Pushbutton Disaster Recovery

Do you know if your disaster recovery processes are up to date?

With the mean season finally in full swing, disaster recovery and business continuity initiatives have returned to front burner status in many companies. The uptick in severe weather activity has also pushed many vendors to turn up the volume on the disaster recovery value of their wares.

One pitch I found to have a better signal-to-noise ratio than most came from Continuity Software, a firm that has been around since 2005, but just this year has set up new headquarters in Boston. CEO Gil Hecht spent an hour on the phone last week briefing me on the product. I must admit that I liked what I heard.

First off, Continuity Software is not a hardware company. Their product, RecoverGuard, is not tied to proprietary data mirroring, continuous data protection, or similar schemes. What it does is much simpler: it examines the disaster recovery processes that currently exist in an environment and lets you know if they are still current with the many business-process and hardware-platform changes that occur in any healthy business IT environment. When it finds a mismatch, it informs you either by a dashboard presentation or in a report.

Usually, ongoing testing is required to ensure that continuity strategies are synchronized with the business environment, but actual alignment is only as good as the last test (and what was fixed based on test results). Continuity Software’s RecoverGuard is touted as the next evolution, permitting real-time, ongoing testing and reporting of any misalignments that may exist.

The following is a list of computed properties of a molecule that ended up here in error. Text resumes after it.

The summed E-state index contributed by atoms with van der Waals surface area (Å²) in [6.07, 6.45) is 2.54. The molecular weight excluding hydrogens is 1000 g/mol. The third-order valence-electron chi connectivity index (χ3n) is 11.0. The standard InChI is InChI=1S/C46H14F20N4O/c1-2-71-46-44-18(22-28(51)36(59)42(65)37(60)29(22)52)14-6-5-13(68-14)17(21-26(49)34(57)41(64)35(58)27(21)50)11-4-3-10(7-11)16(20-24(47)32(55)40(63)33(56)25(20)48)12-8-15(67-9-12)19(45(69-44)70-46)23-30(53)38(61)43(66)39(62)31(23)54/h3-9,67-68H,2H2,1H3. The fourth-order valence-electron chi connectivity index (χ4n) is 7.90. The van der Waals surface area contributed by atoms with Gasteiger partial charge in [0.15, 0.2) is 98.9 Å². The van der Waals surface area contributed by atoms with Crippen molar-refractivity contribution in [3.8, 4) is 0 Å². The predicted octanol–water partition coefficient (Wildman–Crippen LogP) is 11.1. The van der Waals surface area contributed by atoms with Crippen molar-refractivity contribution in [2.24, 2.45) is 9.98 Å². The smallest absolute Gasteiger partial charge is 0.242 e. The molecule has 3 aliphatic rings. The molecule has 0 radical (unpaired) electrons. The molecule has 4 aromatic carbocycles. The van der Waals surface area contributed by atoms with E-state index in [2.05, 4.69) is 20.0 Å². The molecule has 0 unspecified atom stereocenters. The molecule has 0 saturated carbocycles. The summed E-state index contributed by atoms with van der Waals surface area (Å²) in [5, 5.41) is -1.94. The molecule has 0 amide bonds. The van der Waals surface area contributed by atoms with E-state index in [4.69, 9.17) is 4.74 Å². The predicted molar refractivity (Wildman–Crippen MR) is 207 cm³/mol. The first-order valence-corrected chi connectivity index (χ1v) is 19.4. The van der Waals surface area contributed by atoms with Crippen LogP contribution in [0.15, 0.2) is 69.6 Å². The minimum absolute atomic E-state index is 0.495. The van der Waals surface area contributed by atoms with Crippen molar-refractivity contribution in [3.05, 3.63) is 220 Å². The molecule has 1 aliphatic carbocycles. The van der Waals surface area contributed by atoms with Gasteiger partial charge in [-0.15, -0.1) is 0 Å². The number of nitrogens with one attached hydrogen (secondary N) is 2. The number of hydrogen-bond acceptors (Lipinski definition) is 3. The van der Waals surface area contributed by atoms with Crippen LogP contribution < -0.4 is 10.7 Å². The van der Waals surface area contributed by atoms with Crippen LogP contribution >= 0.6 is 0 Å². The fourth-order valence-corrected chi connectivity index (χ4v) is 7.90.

According to Hecht, who quotes Gartner to make this point, more than 70 percent of disaster recovery solutions will not work if they ever need to be executed. The reasons, as he defines them, are three-fold. First, the more complex the environment to be protected, the greater the likelihood of mistakes that cause gaps. Closely related to this is the heterogeneity of the environment: large enterprises tend to have a variety of technological solutions, which include multiple operating systems, multiple databases (DBs), multiple storage platforms, and so forth. "Consequently," he notes, "the IT environment in the DR site may not stay consistent with the primary production data center." Finally, he notes, the disaster recovery solution needs to reflect essential dependencies that exist in the production environment between multiple layers of technology and even seemingly small misalignments at any of these layers may have much greater impacts.